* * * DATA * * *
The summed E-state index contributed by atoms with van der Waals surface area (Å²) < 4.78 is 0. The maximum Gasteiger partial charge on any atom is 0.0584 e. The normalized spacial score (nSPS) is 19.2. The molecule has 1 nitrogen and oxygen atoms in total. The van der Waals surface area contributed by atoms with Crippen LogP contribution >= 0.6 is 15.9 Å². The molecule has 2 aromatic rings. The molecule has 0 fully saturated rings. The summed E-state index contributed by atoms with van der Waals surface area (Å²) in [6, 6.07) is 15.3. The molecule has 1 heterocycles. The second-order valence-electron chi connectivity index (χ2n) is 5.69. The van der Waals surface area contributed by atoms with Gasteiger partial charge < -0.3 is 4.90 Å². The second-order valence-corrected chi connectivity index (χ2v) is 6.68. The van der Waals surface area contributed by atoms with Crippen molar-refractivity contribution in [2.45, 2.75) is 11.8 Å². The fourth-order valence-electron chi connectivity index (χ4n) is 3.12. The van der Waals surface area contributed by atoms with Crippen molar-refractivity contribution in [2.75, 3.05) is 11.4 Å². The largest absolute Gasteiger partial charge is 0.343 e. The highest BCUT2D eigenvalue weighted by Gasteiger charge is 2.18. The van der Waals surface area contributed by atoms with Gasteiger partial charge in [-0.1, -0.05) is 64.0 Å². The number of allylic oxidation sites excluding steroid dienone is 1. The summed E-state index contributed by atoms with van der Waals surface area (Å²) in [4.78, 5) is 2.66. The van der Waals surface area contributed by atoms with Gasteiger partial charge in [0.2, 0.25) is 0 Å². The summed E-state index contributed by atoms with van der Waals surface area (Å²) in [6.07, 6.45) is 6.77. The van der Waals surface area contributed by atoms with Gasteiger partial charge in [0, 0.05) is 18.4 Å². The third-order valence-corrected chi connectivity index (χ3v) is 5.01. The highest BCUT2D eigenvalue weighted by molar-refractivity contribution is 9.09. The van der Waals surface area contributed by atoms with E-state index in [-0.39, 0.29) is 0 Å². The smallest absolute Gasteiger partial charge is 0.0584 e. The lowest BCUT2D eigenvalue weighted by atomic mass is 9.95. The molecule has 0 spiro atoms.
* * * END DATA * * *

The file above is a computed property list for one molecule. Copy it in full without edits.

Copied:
The summed E-state index contributed by atoms with van der Waals surface area (Å²) < 4.78 is 0. The maximum Gasteiger partial charge on any atom is 0.0584 e. The normalized spacial score (nSPS) is 19.2. The molecule has 1 nitrogen and oxygen atoms in total. The van der Waals surface area contributed by atoms with Crippen LogP contribution >= 0.6 is 15.9 Å². The molecule has 2 aromatic rings. The molecule has 0 fully saturated rings. The summed E-state index contributed by atoms with van der Waals surface area (Å²) in [6, 6.07) is 15.3. The molecule has 1 heterocycles. The second-order valence-electron chi connectivity index (χ2n) is 5.69. The van der Waals surface area contributed by atoms with Gasteiger partial charge < -0.3 is 4.90 Å². The second-order valence-corrected chi connectivity index (χ2v) is 6.68. The van der Waals surface area contributed by atoms with Crippen molar-refractivity contribution in [2.45, 2.75) is 11.8 Å². The fourth-order valence-electron chi connectivity index (χ4n) is 3.12. The van der Waals surface area contributed by atoms with Crippen molar-refractivity contribution in [2.75, 3.05) is 11.4 Å². The largest absolute Gasteiger partial charge is 0.343 e. The highest BCUT2D eigenvalue weighted by Gasteiger charge is 2.18. The van der Waals surface area contributed by atoms with Gasteiger partial charge in [-0.1, -0.05) is 64.0 Å². The number of allylic oxidation sites excluding steroid dienone is 1. The summed E-state index contributed by atoms with van der Waals surface area (Å²) in [4.78, 5) is 2.66. The van der Waals surface area contributed by atoms with Gasteiger partial charge in [0.2, 0.25) is 0 Å². The summed E-state index contributed by atoms with van der Waals surface area (Å²) in [6.07, 6.45) is 6.77. The van der Waals surface area contributed by atoms with Gasteiger partial charge in [0, 0.05) is 18.4 Å². The third-order valence-corrected chi connectivity index (χ3v) is 5.01. The highest BCUT2D eigenvalue weighted by molar-refractivity contribution is 9.09. The van der Waals surface area contributed by atoms with E-state index in [-0.39, 0.29) is 0 Å². The smallest absolute Gasteiger partial charge is 0.0584 e. The lowest BCUT2D eigenvalue weighted by atomic mass is 9.95. The molecule has 0 spiro atoms.